Wealthy Democratic environmentalists are considering withholding support for a 2016 Hillary Clinton presidential bid unless she reassures them about their top priority: Killing the Keystone XL pipeline.
“She’s kind of a closed book on the environment,” said Guy Saperstein, an Oakland-based venture capitalist and former president of the San Francisco-based Sierra Club Foundation. “I, for one, would not support her until she gives us more information.”
So far, Clinton has demurred on Keystone -- she declined to answer directly a question about it during a March 5 event in Vancouver -- even though it was under review by the State Department for much of her tenure as secretary.
“She could be a leader on Keystone if she wanted to be,” Saperstein said. “This is a great opportunity for her to show a little courage.”
It’s also an issue that comes with risks. If Clinton were to oppose the proposed pipeline that would carry oil sands crude from Canada to U.S. refineries on the Gulf Coast, it may help in a primary presidential bid while complicating her candidacy in a general election.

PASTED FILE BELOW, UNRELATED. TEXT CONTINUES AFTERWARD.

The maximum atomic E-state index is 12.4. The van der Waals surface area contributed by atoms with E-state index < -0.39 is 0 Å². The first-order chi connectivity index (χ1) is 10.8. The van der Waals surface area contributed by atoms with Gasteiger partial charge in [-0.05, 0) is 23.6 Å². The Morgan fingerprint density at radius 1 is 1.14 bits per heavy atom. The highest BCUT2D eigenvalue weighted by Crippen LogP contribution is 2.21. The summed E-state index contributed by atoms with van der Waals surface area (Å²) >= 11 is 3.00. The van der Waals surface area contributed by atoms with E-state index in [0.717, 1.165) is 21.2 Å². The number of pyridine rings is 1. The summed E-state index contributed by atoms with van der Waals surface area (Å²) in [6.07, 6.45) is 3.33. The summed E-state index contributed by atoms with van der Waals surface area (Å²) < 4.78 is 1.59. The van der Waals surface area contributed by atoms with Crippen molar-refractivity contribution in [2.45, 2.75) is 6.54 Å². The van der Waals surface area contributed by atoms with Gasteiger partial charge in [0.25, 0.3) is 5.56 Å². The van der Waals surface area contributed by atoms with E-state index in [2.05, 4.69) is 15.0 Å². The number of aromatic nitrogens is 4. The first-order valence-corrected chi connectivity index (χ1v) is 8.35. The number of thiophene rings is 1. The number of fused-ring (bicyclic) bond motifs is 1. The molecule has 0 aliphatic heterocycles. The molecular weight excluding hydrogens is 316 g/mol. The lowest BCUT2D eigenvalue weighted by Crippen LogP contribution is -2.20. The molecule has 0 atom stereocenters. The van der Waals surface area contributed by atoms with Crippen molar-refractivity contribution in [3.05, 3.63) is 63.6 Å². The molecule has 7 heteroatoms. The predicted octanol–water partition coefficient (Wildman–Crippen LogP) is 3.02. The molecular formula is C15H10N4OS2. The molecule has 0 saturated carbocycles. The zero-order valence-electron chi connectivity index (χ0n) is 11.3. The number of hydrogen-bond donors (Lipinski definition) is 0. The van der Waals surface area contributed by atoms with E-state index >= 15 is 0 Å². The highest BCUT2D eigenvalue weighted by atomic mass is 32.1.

The public backed the pipeline construction by 65 percent to 22 percent in a Washington Post/ABC News poll conducted from Feb. 27 through March 2. It is more controversial among Democrats, according to the survey, which showed they approve of it by a 51 percent to 32 percent margin. Among self-identified “liberal Democrats,” who often make up an out-sized share of the primary electorate, only 36 percent favored the project compared with 47 percent who didn’t.
Democratic activists also must calibrate their actions as Clinton is favored in polls to be the party nominee, regardless of her position on Keystone and other climate matters.
Betsy Taylor, a political strategist who is working with environmental activists and donors, has heard other contributors talk of backing away from Clinton without more assurances on their top issue. To ward off that action, she’s using data to nudge the would-be candidate to clarify her stance.